Arthur Liberty, the son of a draper, was born in Chesham in 1843. After a brief schooling he was apprenticed as a draper's in Baker Street, London. After completing his training he moved to Farmer & Rogers' Great Shawl & Cloak Emporium in Regent Street.
In 1862 Liberty was appointed manager and ten years later was offered the opportunity of becoming a partner in the business. After considering the offer Liberty decided to start his own business. His wife's grandfather lent Arthur Liberty £1,500 and he was able to open a shop called East India House at 21a Regent Street.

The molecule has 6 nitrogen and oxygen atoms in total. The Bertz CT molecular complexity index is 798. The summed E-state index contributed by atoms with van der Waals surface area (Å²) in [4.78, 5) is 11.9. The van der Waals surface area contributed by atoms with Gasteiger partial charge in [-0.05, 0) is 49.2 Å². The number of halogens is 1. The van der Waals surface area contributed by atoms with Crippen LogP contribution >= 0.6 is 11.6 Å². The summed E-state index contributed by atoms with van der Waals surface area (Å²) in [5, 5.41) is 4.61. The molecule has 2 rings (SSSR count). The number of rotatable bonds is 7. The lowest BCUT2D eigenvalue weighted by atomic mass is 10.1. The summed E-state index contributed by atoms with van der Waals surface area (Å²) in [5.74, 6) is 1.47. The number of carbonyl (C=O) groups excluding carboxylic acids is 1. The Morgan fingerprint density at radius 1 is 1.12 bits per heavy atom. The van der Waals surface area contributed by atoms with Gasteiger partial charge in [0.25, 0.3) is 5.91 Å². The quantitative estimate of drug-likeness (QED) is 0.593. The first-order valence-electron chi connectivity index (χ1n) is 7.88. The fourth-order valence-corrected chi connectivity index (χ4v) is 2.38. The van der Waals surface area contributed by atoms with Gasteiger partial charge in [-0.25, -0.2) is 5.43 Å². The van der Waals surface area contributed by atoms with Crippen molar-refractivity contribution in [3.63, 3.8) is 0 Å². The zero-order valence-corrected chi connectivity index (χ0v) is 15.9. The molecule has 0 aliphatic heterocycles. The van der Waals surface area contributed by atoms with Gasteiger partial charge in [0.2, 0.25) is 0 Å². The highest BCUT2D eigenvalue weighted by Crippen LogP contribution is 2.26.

Liberty initially concentrated on selling products made from Japan, but later imported goods from China, Java and Persia. Liberty also began producing his own range of silks. Another popular product was Umritza Cashmere, a material that combined lightness and softness with durability.
Liberty gradually expanded his business and by the 1880s his shop had seven departments: Silks, Embroideries, Furniture, Carpets, Porcelain, Curios and Miscellaneous Items. In another shop in Regent Street, Arthur Liberty sold Japanese and Chinese antiques.
There was a great demand for the goods that Liberty was selling and in 1887 he opened another store in Birmingham. Later he opened a Liberty Store in Paris. He also accepted commissions for decorating the homes of the wealthy. When Arthur Liberty died in 1917 he left over £350,000.